Southern Alberta Buddhist Choir performs
Engaged Buddhism was the
theme of the 2010 Alberta Buddhist Conference. A
theme that continued into the weekend, as Sensei
James Martin and the Calgary Buddhist Temple hosted
the 32nd edition of this annual event.
The volunteer committee coordinated the conference to coincide with the Calgary Buddhist Film Series and the Alberta District's 750th Shinran Shonin Memorial Commemoration on October 29-31, 2010.
The gathering attracted over one-thousand people, including thirty delegates from Lethbridge. Ten people participated in the Sarana Affirmation Ceremony led by Socho Orai Fujikawa of the Jodo Shinshu Buddhist Temples of Canada.
Guests included Dr. Leslie Kawamura of the University of Calgary and Living Dharma Centre, and Sensei Susumu Ikuta (ret.).
The program opened with a discussion on theme of "Engaged Buddhism" led by Sensei Fredrich Ulrich of the Manitoba Buddhist Temple. Other speakers included Sensei Yasuo Izumi of the Buddhist Temple of Southern Alberta, Rod Burylo, of the Calgary Buddhist Temple, and Tracey Pickup of Thich Nhat Hanh's 'Order of Inter-being'. Mr. Burylo, an internationally known speaker, delivered an interactive session on Ethical Investing, while Ms. Pickup continued on the conference topic of Engaged Buddhism.
Sensei Fredrich Ulrich of Winnipeg opened the conference.
Guest speaker Rod Burylo of Calgary
The Southern Alberta
Buddhist Choir performed at the Saturday evening
banquet and again for the Sunday service. One of
their songs was "May Peace Prevail" with words
written by Mrs. Carrie Kawamoto of Mililani
Hongwanji. The composition was chosen as the winning
entry in the Shinran Shonin's 750th Memorial Gatha
Lyrics Contest. The words reflect an affirmation of
peace in everyday life, and were set to music by
Professor Takeo Kudo of the University of Hawaii
Music Department. The inspirational lyrics were
included in a commemorative booklet, edited by Susan
Huntley and was given to all attendees as a keepsake
of the occasion.
Attending Ministers from across Canada
Thanks to the organizing committee and all the volunteers
Ken Madden summarized, "The success is measured in
the weekend's support of our vision: 'To set in
motion a way of living, learning and teaching a life
of joy and gratitude through Jodo Shinshu Buddhism.'
In reflection of this Vision, I believe that we 'cast
seeds of dharma' to even more people than ever
The Calgary Buddhist Temple would like to thank the Calgary Public Library for their generous support of the Buddhist Film Series. They also realize that this event is not possible without the help of all the volunteers who gave their time and skills.
Photos courtesy of L. Tsukishima
The shrine was built in Kyoto, Japan in the early 1930's. It is made of wood, gilt, and gold leaf. Its painted with a lacquer metal paint. The brilliant gold of the shrine and its elaborate decorations reflect Amida Buddha’s radiant compassion and wisdom. The scrolls on either side of the shrine represent Shinran Shonin (1173-1262 A.D.), who founded the school, and the Eighth Abbot, Rennyo Shonin (1411-1499 A.D.), who developed the sect in its present form. The Double Wisteria, representing humility and reverence to Amida Buddha, is the Jodo Shinshu crest.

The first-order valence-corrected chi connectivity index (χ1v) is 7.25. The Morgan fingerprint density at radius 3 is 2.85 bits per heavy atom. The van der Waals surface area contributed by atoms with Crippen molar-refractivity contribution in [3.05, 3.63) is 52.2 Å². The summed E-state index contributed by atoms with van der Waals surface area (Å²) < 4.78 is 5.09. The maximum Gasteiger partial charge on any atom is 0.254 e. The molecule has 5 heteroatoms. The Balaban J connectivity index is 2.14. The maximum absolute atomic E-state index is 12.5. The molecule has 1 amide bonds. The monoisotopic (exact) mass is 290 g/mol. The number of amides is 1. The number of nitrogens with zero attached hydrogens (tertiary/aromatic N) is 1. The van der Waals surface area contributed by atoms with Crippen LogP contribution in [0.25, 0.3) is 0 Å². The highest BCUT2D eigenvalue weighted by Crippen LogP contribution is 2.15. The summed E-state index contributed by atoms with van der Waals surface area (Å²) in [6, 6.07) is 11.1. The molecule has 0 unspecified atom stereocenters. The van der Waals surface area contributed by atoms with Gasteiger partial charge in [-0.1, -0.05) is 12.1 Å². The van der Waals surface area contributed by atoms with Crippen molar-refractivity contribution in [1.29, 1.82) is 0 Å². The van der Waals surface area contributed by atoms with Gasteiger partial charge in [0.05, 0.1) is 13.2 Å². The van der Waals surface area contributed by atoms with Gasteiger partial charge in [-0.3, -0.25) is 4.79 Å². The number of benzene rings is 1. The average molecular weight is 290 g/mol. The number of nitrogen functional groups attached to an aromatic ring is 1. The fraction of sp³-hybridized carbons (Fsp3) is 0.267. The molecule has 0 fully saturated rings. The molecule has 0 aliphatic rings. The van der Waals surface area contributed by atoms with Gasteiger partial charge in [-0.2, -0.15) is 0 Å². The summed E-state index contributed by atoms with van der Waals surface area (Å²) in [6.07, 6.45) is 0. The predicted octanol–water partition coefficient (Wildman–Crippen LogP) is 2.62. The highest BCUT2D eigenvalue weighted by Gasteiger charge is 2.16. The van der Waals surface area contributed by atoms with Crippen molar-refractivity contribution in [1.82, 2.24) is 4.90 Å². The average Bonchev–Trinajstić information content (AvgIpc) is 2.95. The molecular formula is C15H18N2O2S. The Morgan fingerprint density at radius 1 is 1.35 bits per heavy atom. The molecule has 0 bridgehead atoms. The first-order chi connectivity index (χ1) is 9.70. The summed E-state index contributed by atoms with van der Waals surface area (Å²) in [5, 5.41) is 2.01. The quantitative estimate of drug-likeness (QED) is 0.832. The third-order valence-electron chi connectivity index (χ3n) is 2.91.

Raymond Buddhist Church shrine, 1976, Glenbow Archives NA-5720-26
The Raymond Buddhist
Church was the first Buddhist temple in southern
Alberta. It operated from 1929 until May 21, 2006.
The building originally housed a school and a Mormon church before it was sold to the Buddhist community in 1929 for $5,000.00. The first focus of devotion for the congregation was a locally made shrine and a scroll from Japan. This magnificent shrine was received as a gift in 1946 from the Japanese community in Royston, B.C. The Amida Buddha statue was sent from New Westminster, B.C. The Raymond Buddhist Church was the social, spiritual and cultural centre of the Japanese community in this rural farming area. The Church ran a Japanese food store, and sponsored fun community gatherings, theatre performances, sports, parades, educational activities and spiritual events. The building was designated a Provincial Historic Site in 1984.
A small Japanese community worked in farming and coal-mining in Alberta prior to 1942. During the Second World War, Japanese-Canadians living in British Columbia were uprooted by the Canadian government and forced into internment camps, losing their homes and businesses. Due to a labour shortage, many Japanese-Canadians were sent to Alberta to work on sugar-beet farms where they faced many hardships. Gradually, they settled permanently in Lethbridge, Raymond, Coaldale, Taber, and Picture Butte. A Buddhist Church was founded in each location as a cultural centre of the community.
To celebrate the exhibit,
Glenbow is having an afternoon of Japanese culture.
Rev. Leslie Kawamura and Rev. James Martin will lead a blessing ceremony for the beautiful Japanese Buddhist shrine recently donated to Glenbow.
Enjoy a wonderful dance performance by the Kaede Cultural Society and finish the afternoon with some tea and Japanese snacks.
Sunday, May 3, 2:00-4:00pm
Level 2, Art of Asia Gallery
130–9 Avenue S.E. Calgary
EVERYONE IS WELCOME!
The Guide was translated from Japanese to English by Kyojo S. Ikuta & Trudy Gahlinger of the Calgary Buddhist Temple. It was originally developed as an introduction to Jodo Shinshu for the layperson.